March 20-21, 2019 • Poppy Hop • Easy

Explore the Antelope Valley area for California poppies that might be in bloom. Leader: David Coppedge. Contact: bwana [at]

April 9-10 and 14-17, 2019 • PARIA PLATEAU DISCOVERY HIKES • Strenuous • 4WD Required




Explore new, undiscovered areas of the Paria Plateau in northern Arizona, one of the most colorful yet unexplored parts of the southwest. Requires 4-wheel drive vehicle and primitive camping. Participants must supply own gear and food. Prepare for 5-7 mile hikes. See Dave Coppedge’s YouTube videos, “New Discoveries on the Paria Plateau” for what it’s like to explore out there. Contact: bwana [at]



October 14-17, 2018 • PARIA PLATEAU DISCOVERY HIKES • Strenuous • 4WD Req'd • Led by David Coppedge






For true adventurers! Explore one of the most remote parts of the Four Corners to help Chief Bwana Dave make new discoveries. Many people know about The Wave and White Pocket on the Paria Plateau, but there are places beyond that look just as interesting: areas of colorful and twisted Navajo sandstone beckoning the adventurous spirit.

This is a strenuous trip involving 4-wheel-drive roads and hikes of 5 to 10 miles per day, but you can help make history by exploring new areas never before documented or photographed. Last year, Dave discovered four new areas that are quite spectacular, and in May 2018, he found more – including the best one yet! See his YouTube channel (David F Coppedge) and look for “New Discoveries on the Paria Plateau” to see what it was like. New routes are planned for this year that promise magnificent vistas and colorful geology. Highlight will be a return visit to the spectacular “Lost City” and “Skywalk” overlooks.

To inquire, contact bwana [at]






August 11, 2018 • Annual Star Party on Mt. Pinos • Easy • Led by David Coppedge


Creation Safaris’ annual star party on Mt Pinos has a special treat this year: The Perseid Meteor Shower! It’s rare to get the Perseids on a new moon and a weekend, but those three factors all come together nicely this year. Plan to stay later than usual to get the best views.

Mars, Jupiter and Saturn will also be visible through our telescopes, along with the usual treats: M13 globular cluster in Hercules, colorful nebulae in the Milky Way, spiral galaxies, clusters and double stars.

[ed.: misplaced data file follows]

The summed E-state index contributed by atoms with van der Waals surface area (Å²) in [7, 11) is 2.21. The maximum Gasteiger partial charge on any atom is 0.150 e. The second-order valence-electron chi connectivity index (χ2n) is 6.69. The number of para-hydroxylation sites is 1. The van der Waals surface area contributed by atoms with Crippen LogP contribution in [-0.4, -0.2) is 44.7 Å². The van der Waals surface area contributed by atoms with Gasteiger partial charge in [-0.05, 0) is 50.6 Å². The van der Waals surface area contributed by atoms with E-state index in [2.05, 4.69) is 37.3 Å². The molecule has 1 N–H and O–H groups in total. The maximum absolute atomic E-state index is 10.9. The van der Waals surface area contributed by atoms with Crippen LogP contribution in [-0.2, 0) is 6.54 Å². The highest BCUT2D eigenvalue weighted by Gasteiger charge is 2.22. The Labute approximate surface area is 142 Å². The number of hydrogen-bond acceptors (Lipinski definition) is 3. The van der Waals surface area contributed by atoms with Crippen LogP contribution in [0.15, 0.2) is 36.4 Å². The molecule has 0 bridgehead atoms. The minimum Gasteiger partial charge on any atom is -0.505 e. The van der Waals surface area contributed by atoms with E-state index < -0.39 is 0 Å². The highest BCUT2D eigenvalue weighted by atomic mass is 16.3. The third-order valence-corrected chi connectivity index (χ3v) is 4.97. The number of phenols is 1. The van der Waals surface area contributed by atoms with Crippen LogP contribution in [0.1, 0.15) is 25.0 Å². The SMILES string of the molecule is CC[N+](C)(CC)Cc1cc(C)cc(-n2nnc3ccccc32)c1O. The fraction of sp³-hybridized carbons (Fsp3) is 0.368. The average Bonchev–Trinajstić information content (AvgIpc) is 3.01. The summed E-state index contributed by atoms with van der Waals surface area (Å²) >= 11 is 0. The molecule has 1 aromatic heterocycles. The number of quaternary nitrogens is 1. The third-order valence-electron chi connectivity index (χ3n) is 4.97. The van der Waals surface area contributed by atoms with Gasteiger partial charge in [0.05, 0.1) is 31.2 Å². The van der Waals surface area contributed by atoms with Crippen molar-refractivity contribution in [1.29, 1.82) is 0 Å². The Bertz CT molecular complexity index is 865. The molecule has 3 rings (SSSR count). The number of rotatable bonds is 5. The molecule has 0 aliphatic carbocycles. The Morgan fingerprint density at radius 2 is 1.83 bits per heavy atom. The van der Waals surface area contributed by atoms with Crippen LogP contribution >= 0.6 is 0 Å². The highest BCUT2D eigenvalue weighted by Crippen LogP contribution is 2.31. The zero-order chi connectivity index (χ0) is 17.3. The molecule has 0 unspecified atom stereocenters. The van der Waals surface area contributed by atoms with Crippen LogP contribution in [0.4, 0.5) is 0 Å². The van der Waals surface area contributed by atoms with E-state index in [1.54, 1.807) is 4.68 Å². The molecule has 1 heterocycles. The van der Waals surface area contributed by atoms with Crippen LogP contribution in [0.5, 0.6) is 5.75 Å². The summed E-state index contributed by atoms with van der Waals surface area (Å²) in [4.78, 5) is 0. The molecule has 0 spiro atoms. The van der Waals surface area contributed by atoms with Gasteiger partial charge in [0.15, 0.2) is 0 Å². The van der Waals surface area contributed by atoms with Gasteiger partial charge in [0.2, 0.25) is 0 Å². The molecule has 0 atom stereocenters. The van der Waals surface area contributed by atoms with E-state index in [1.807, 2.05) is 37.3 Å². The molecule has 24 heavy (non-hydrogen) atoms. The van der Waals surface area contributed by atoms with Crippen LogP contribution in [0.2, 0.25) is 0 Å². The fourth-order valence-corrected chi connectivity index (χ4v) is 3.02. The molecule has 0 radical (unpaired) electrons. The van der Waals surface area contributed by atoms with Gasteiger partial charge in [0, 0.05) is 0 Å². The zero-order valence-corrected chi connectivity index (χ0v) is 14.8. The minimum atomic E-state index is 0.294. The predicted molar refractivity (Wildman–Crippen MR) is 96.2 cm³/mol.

Event begins at 6:00 p.m. with Dave providing teaching about astronomy news and creation, and orientation about telescopes and what to see after dark. We recommend a ground pad or chaise lounge for late-night viewing of the meteor shower: no other gear is needed to enjoy it. You don’t need to bring a telescope of your own.

For directions, check the Nordic Base on Mt Pinos website. It’s about a 20-mile drive west of the Frazier Park turnoff on Interstate 5. Go through town and continue on, without making any major turns. The road winds up the mountain and ends on a parking lot where you should see cars and telescopes. Look for our Creation Safaris sign. If the lot is full, park on the road leading up to the lot. Actually, it’s easier leaving after dark if you park along the road. Do NOT shine headlights or bright white lights in the viewing area after dark! This irritates the astronomers who need their eyes to remain dark-adjusted for viewing faint objects.

What to bring: warm clothes (altitude is over 8,000 ft), food and drink, red flashlight, chair. Binoculars can be helpful. A pad or lounge to lie down is comfortable for looking for Perseid meteors. The nearest restrooms are 1/8 mile walk from the lot, so go beforehand. Bring your own TP, as sometimes the outhouses are not supplied. If you have a smartphone, try installing the app Google Sky Map beforehand; it can help you locate and identify objects.

Please arrive at 6:00 or earlier. The teaching time is a key part of this activity. Arriving late not only misses that key part, but also could irritate others with bright headlights, and you may not be able to find parking, either. If you would like to go on a hike, come earlier at 3:00 and try a hike to the summit. Hiking is encouraged, as long as you get back to the group by 6:00. You can leave the star party any time you need to, but the later you can stay, the better the viewing gets. The meteors are actually best after 11:00 p.m. Try to stay till at least 10:00 p.m. Have a friend guide you out with a red flashlight.